Anticipatory Grief


Hi everyone- sorry, this is where I should have posted this topic. Instead, I posted it in Caregivers. I should have scrolled down the forum page a bit more- sorry for the duplicate postings.  OOps


I'm a newbie here, and I will start the caregiving 'journey' tomorrow. I always  thought that journey was  something to look forward to...not anymore. I think a new word needs to be used, since journey sounds too  nice for what's coming. I don't mean to sound pessimistic- it's just that I'm so scared. Scared of everything to come.........I guess that's why it's called 'anticipatory'. I can't remember a day I haven't cried  since we got the diagnosis 8/22/17 that my  husband of 16 years has stage IV lung cancer. We are blessed that he's going to be on a chemo cocktail of 2 drugs, with the addition of Keytruda. 

However, I would be ever so grateful if anyone out there who has or is going through this hell- how do you cope with the overwhelming grief of knowing what will be coming? I know that sound horrid to say, even before the treatments start, and of course I pray that this treatment will give us more time. I asked my   husband how he's coping right now, and he says he is dealing with his own grief on how hard this is, now and in the future, for me and his daughter. I just reminded him that no one asked for this trainwreck, but that we just have to get through it, no matter what, and to try not to feel guilty. Poeple keep  saying "well, enjoy every minute you can with him'. That's the rub. The more time I claw back from other chores, or work or just daily  living to be with him makes me hurt worse. Am I wrong in feeling this way?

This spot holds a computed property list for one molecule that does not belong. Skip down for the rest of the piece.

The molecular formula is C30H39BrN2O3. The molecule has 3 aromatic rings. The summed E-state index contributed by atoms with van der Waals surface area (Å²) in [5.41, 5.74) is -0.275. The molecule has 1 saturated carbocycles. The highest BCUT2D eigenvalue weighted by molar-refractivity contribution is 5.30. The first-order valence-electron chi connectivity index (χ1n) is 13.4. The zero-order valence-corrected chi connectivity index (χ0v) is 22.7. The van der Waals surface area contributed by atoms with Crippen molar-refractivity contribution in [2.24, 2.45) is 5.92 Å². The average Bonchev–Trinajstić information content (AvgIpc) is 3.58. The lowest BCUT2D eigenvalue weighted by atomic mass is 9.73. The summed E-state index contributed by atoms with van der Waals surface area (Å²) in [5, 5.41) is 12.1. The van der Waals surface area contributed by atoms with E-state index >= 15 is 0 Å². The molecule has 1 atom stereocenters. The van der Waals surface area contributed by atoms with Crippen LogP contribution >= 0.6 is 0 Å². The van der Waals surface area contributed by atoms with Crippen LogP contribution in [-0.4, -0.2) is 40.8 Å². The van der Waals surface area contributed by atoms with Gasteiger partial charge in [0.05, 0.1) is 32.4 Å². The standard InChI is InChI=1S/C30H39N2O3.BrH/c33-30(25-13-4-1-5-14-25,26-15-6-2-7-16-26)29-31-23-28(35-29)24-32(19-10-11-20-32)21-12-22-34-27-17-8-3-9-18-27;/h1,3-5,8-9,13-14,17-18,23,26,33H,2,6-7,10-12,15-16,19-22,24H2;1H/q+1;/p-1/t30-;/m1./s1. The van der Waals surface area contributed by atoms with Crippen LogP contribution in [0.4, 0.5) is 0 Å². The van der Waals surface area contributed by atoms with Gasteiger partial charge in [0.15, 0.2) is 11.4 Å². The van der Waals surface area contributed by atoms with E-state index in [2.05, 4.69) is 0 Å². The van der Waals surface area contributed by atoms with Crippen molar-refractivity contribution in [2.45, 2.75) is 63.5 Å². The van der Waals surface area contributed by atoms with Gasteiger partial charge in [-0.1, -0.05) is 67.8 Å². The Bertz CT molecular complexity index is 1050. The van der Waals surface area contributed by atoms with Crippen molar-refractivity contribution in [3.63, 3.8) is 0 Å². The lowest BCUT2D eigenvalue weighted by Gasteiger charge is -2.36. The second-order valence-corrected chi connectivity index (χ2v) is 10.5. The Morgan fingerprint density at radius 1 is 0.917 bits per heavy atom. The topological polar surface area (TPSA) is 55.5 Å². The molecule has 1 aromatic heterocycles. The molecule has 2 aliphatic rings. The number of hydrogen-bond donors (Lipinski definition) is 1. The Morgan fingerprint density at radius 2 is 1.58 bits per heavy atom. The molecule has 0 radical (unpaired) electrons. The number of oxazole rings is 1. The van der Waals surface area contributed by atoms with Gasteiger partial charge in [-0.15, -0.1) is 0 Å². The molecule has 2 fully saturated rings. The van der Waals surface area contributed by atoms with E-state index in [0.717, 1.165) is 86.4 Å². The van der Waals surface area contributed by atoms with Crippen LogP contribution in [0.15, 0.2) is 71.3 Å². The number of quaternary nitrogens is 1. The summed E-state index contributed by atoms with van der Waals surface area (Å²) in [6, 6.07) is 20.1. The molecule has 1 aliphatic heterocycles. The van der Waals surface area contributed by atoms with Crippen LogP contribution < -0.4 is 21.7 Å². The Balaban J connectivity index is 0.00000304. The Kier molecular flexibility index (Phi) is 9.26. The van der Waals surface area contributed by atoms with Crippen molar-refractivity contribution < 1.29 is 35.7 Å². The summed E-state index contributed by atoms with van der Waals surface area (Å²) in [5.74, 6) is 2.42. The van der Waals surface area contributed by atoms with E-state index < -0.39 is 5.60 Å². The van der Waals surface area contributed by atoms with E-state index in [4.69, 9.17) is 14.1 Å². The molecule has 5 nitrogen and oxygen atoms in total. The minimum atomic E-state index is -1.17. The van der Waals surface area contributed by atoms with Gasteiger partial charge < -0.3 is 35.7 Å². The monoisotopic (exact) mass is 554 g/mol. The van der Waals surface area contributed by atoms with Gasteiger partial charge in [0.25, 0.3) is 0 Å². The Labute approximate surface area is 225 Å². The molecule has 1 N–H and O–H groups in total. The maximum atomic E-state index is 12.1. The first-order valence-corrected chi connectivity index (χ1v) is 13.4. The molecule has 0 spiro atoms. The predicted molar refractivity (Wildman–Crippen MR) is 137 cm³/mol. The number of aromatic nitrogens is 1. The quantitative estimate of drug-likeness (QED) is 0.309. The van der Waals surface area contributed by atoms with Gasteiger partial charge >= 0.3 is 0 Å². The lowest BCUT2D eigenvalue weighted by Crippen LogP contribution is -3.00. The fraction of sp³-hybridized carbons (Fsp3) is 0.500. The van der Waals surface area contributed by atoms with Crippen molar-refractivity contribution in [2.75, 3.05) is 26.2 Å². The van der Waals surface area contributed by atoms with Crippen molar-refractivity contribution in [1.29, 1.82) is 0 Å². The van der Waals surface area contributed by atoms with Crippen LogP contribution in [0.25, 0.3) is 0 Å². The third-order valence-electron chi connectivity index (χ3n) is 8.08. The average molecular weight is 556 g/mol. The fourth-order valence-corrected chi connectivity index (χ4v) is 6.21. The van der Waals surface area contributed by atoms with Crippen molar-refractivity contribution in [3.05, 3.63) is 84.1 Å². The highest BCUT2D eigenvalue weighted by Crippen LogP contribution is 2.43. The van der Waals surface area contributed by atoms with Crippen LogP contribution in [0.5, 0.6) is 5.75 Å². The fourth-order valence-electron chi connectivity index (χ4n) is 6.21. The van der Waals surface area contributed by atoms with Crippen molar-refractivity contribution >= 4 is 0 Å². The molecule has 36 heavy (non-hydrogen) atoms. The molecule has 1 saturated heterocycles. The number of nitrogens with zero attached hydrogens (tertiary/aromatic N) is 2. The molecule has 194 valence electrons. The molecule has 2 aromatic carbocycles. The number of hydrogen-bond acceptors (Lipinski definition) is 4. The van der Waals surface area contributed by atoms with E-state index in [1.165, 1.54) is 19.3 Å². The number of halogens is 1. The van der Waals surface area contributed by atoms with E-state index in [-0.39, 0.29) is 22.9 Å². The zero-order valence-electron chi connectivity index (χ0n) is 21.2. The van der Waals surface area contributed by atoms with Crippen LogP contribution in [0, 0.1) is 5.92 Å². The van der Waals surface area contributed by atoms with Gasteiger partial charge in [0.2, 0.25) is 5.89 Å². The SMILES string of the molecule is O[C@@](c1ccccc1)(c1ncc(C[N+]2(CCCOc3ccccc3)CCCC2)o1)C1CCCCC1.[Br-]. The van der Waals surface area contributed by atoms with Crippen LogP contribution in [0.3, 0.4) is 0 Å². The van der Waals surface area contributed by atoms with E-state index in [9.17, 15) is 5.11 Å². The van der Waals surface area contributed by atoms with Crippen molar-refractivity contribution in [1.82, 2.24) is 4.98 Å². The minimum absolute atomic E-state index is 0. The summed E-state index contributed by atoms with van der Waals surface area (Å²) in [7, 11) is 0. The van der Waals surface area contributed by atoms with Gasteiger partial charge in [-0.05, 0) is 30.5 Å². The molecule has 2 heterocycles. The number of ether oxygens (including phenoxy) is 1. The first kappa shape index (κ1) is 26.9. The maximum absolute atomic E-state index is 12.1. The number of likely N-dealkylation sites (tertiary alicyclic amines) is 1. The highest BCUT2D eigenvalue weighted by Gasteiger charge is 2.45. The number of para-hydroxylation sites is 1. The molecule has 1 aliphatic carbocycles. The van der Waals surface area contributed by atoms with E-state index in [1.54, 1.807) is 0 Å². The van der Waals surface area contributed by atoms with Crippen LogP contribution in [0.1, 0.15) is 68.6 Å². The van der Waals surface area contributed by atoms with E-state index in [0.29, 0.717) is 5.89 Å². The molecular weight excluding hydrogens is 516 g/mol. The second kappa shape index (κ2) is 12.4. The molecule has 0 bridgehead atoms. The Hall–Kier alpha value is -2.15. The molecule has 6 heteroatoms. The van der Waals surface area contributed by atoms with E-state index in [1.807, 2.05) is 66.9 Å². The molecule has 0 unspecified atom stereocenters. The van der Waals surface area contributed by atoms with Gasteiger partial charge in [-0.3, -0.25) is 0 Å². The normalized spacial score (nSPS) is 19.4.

Most days at work, I don't let too much in, but on my way home, (and most nights when I'm wide awake) I weep at the drop of a hat,   all I can think of are how am I going to get on with....everything that has to be done now or that will need to be done one day when he's gone.


I honestly believe I  am starting to withdraw a  bit as the pain is just too  intense, and in my mind, I know that it SO wrong, but I can't help myself.


Any suggestions?  

Thanks for just reading.



  • JosephK
    JosephK Member Posts: 64
    There is Hope

    There is hope with Keytruda. Stage IV also is not a death sentence. Change of life style, exercise and eating habits should now be a focus along with his treatment. He can still live a long life.

    He is still with you and love him as much as you can. Also be your own advocate. If keytruda doesn't work try Ibrance or find a Car-T trial. There is much out there to help fight this dreaded desease. There still is hope.

  • scmomof3
    scmomof3 Member Posts: 14
    I think that what you describe is normal . . .

    Shoo2, I think that you are already in grief, for lots of things.  That sounds pretty normal to me.  Grief is a new part of yourself, in a way.  Life sends us on journeys that we do not want to take.  I hope that you are doing okay.

  • TheTerry
    TheTerry Member Posts: 27
    edited November 2017 #4
    I wish...

    I wish I had some comfort or reassurance to offer. All I can say is that in time, the grief lessens. That doesn't help you now though.

    My kid sister is in palliative care and I'm her sole caregiver. There are days when I'm sure my heart will break. She's very philosophical and I'm not. We both saw our mother through three years after a stroke - not as caregivers (our mother was always in a hospital, rehab centre, or nursing home)  but visiting and looking after her finances, apartment,etc. Her death 25 years ago was a big loss and it took me a while to feel it less acutely, but her absence became less pronounced in time.. (That said, I still think of her every day.)

    Good luck, and try to enjoy the time you have with him now. I think it's the only way.